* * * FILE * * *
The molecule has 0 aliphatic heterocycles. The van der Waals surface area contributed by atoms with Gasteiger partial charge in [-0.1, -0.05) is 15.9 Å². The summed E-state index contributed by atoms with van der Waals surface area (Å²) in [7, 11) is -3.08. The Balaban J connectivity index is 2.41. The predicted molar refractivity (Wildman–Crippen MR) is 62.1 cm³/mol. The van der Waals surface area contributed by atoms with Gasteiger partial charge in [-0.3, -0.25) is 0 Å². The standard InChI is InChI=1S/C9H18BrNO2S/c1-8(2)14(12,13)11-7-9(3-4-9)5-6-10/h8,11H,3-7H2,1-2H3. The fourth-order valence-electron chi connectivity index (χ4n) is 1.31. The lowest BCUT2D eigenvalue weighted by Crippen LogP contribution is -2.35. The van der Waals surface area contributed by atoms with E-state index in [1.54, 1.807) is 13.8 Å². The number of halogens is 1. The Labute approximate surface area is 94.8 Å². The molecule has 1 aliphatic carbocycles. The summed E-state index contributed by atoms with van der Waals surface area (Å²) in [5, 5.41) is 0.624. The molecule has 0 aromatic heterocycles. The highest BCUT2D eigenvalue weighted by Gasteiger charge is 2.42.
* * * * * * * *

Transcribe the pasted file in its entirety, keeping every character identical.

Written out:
The molecule has 0 aliphatic heterocycles. The van der Waals surface area contributed by atoms with Gasteiger partial charge in [-0.1, -0.05) is 15.9 Å². The summed E-state index contributed by atoms with van der Waals surface area (Å²) in [7, 11) is -3.08. The Balaban J connectivity index is 2.41. The predicted molar refractivity (Wildman–Crippen MR) is 62.1 cm³/mol. The van der Waals surface area contributed by atoms with Gasteiger partial charge in [-0.3, -0.25) is 0 Å². The standard InChI is InChI=1S/C9H18BrNO2S/c1-8(2)14(12,13)11-7-9(3-4-9)5-6-10/h8,11H,3-7H2,1-2H3. The fourth-order valence-electron chi connectivity index (χ4n) is 1.31. The lowest BCUT2D eigenvalue weighted by Crippen LogP contribution is -2.35. The van der Waals surface area contributed by atoms with E-state index in [1.54, 1.807) is 13.8 Å². The number of halogens is 1. The Labute approximate surface area is 94.8 Å². The molecule has 1 aliphatic carbocycles. The summed E-state index contributed by atoms with van der Waals surface area (Å²) in [5, 5.41) is 0.624. The molecule has 0 aromatic heterocycles. The highest BCUT2D eigenvalue weighted by Gasteiger charge is 2.42.